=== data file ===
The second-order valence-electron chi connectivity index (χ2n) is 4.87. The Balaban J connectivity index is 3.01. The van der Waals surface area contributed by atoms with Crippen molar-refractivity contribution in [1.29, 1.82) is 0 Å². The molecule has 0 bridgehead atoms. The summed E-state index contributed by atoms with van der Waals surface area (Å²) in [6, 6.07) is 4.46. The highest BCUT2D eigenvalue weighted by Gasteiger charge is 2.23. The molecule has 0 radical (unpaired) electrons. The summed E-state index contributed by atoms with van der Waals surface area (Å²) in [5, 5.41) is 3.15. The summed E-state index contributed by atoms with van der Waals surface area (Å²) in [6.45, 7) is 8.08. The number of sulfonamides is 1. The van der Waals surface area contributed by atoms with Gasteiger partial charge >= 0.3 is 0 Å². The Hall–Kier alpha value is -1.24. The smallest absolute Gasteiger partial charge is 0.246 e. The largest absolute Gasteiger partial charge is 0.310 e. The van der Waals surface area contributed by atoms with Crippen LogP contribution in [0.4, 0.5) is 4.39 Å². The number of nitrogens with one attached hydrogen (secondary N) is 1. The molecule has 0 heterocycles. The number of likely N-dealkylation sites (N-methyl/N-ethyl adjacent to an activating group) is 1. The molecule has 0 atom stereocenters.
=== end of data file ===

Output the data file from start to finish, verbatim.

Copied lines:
The second-order valence-electron chi connectivity index (χ2n) is 4.87. The Balaban J connectivity index is 3.01. The van der Waals surface area contributed by atoms with Crippen molar-refractivity contribution in [1.29, 1.82) is 0 Å². The molecule has 0 bridgehead atoms. The summed E-state index contributed by atoms with van der Waals surface area (Å²) in [6, 6.07) is 4.46. The highest BCUT2D eigenvalue weighted by Gasteiger charge is 2.23. The molecule has 0 radical (unpaired) electrons. The summed E-state index contributed by atoms with van der Waals surface area (Å²) in [5, 5.41) is 3.15. The summed E-state index contributed by atoms with van der Waals surface area (Å²) in [6.45, 7) is 8.08. The number of sulfonamides is 1. The van der Waals surface area contributed by atoms with Gasteiger partial charge >= 0.3 is 0 Å². The Hall–Kier alpha value is -1.24. The smallest absolute Gasteiger partial charge is 0.246 e. The largest absolute Gasteiger partial charge is 0.310 e. The van der Waals surface area contributed by atoms with Crippen LogP contribution in [0.4, 0.5) is 4.39 Å². The number of nitrogens with one attached hydrogen (secondary N) is 1. The molecule has 0 heterocycles. The number of likely N-dealkylation sites (N-methyl/N-ethyl adjacent to an activating group) is 1. The molecule has 0 atom stereocenters.